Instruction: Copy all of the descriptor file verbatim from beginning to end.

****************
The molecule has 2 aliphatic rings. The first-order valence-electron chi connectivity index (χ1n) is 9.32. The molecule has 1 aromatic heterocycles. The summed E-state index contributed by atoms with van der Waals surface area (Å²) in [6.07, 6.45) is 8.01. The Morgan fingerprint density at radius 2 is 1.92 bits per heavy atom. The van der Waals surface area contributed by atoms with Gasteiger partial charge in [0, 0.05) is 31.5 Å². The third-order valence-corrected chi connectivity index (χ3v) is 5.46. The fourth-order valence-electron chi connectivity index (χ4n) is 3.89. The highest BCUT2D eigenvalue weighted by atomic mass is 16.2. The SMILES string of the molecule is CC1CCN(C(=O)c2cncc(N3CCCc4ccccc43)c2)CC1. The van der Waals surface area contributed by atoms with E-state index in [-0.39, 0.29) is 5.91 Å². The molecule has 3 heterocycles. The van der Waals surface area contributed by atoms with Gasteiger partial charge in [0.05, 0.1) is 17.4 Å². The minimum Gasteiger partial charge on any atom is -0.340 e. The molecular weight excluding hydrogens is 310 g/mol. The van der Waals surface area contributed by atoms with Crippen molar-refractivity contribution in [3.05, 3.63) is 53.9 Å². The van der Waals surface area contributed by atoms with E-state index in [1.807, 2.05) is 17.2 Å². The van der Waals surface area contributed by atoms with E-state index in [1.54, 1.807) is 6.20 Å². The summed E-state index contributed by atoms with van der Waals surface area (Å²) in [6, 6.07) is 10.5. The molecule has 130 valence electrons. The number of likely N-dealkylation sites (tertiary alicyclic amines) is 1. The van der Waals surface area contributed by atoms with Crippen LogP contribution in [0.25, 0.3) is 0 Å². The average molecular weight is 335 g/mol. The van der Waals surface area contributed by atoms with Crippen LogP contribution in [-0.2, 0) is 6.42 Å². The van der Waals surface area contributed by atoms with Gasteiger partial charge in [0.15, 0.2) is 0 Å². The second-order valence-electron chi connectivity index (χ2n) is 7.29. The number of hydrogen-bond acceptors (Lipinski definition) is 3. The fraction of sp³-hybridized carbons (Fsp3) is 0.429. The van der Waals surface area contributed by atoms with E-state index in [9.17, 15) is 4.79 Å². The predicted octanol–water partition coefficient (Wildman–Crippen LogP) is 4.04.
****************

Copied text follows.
The molecule has 2 aliphatic rings. The first-order valence-electron chi connectivity index (χ1n) is 9.32. The molecule has 1 aromatic heterocycles. The summed E-state index contributed by atoms with van der Waals surface area (Å²) in [6.07, 6.45) is 8.01. The Morgan fingerprint density at radius 2 is 1.92 bits per heavy atom. The van der Waals surface area contributed by atoms with Gasteiger partial charge in [0, 0.05) is 31.5 Å². The third-order valence-corrected chi connectivity index (χ3v) is 5.46. The fourth-order valence-electron chi connectivity index (χ4n) is 3.89. The highest BCUT2D eigenvalue weighted by atomic mass is 16.2. The SMILES string of the molecule is CC1CCN(C(=O)c2cncc(N3CCCc4ccccc43)c2)CC1. The van der Waals surface area contributed by atoms with E-state index in [-0.39, 0.29) is 5.91 Å². The molecule has 3 heterocycles. The van der Waals surface area contributed by atoms with Gasteiger partial charge in [0.05, 0.1) is 17.4 Å². The minimum Gasteiger partial charge on any atom is -0.340 e. The molecular weight excluding hydrogens is 310 g/mol. The van der Waals surface area contributed by atoms with Crippen molar-refractivity contribution in [3.05, 3.63) is 53.9 Å². The van der Waals surface area contributed by atoms with E-state index in [1.807, 2.05) is 17.2 Å². The van der Waals surface area contributed by atoms with E-state index in [1.54, 1.807) is 6.20 Å². The summed E-state index contributed by atoms with van der Waals surface area (Å²) in [6, 6.07) is 10.5. The molecule has 130 valence electrons. The number of likely N-dealkylation sites (tertiary alicyclic amines) is 1. The van der Waals surface area contributed by atoms with Crippen LogP contribution in [0.25, 0.3) is 0 Å². The average molecular weight is 335 g/mol. The van der Waals surface area contributed by atoms with Crippen LogP contribution in [-0.2, 0) is 6.42 Å². The van der Waals surface area contributed by atoms with Gasteiger partial charge in [0.15, 0.2) is 0 Å². The second-order valence-electron chi connectivity index (χ2n) is 7.29. The number of hydrogen-bond acceptors (Lipinski definition) is 3. The fraction of sp³-hybridized carbons (Fsp3) is 0.429. The van der Waals surface area contributed by atoms with E-state index in [9.17, 15) is 4.79 Å². The predicted octanol–water partition coefficient (Wildman–Crippen LogP) is 4.04.